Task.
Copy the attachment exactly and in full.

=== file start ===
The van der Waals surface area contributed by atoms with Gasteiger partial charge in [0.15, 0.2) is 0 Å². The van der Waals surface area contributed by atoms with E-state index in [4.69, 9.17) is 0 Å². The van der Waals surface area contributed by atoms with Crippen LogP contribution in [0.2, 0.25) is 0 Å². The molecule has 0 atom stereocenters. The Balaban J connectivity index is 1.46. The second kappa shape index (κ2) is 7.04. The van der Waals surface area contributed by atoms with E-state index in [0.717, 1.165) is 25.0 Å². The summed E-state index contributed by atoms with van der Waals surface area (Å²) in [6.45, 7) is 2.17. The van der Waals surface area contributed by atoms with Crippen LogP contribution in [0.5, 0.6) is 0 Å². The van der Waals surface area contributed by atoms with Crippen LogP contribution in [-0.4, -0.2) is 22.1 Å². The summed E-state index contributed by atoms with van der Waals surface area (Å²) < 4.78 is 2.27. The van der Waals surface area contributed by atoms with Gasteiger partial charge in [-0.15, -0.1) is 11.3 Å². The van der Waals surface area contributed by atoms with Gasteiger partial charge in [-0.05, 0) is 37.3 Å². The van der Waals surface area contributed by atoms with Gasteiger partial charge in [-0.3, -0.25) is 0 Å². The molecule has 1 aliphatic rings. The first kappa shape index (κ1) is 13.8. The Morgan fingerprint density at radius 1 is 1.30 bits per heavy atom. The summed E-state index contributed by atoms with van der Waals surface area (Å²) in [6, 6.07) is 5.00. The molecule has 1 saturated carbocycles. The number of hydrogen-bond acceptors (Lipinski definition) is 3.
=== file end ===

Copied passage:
The van der Waals surface area contributed by atoms with Gasteiger partial charge in [0.15, 0.2) is 0 Å². The van der Waals surface area contributed by atoms with E-state index in [4.69, 9.17) is 0 Å². The van der Waals surface area contributed by atoms with Crippen LogP contribution in [0.2, 0.25) is 0 Å². The molecule has 0 atom stereocenters. The Balaban J connectivity index is 1.46. The second kappa shape index (κ2) is 7.04. The van der Waals surface area contributed by atoms with E-state index in [0.717, 1.165) is 25.0 Å². The summed E-state index contributed by atoms with van der Waals surface area (Å²) in [6.45, 7) is 2.17. The van der Waals surface area contributed by atoms with Crippen LogP contribution in [0.5, 0.6) is 0 Å². The van der Waals surface area contributed by atoms with Crippen LogP contribution in [-0.4, -0.2) is 22.1 Å². The summed E-state index contributed by atoms with van der Waals surface area (Å²) < 4.78 is 2.27. The van der Waals surface area contributed by atoms with Gasteiger partial charge in [-0.15, -0.1) is 11.3 Å². The van der Waals surface area contributed by atoms with Gasteiger partial charge in [-0.05, 0) is 37.3 Å². The van der Waals surface area contributed by atoms with Gasteiger partial charge in [-0.3, -0.25) is 0 Å². The molecule has 1 aliphatic rings. The first kappa shape index (κ1) is 13.8. The Morgan fingerprint density at radius 1 is 1.30 bits per heavy atom. The summed E-state index contributed by atoms with van der Waals surface area (Å²) in [6, 6.07) is 5.00. The molecule has 1 saturated carbocycles. The number of hydrogen-bond acceptors (Lipinski definition) is 3.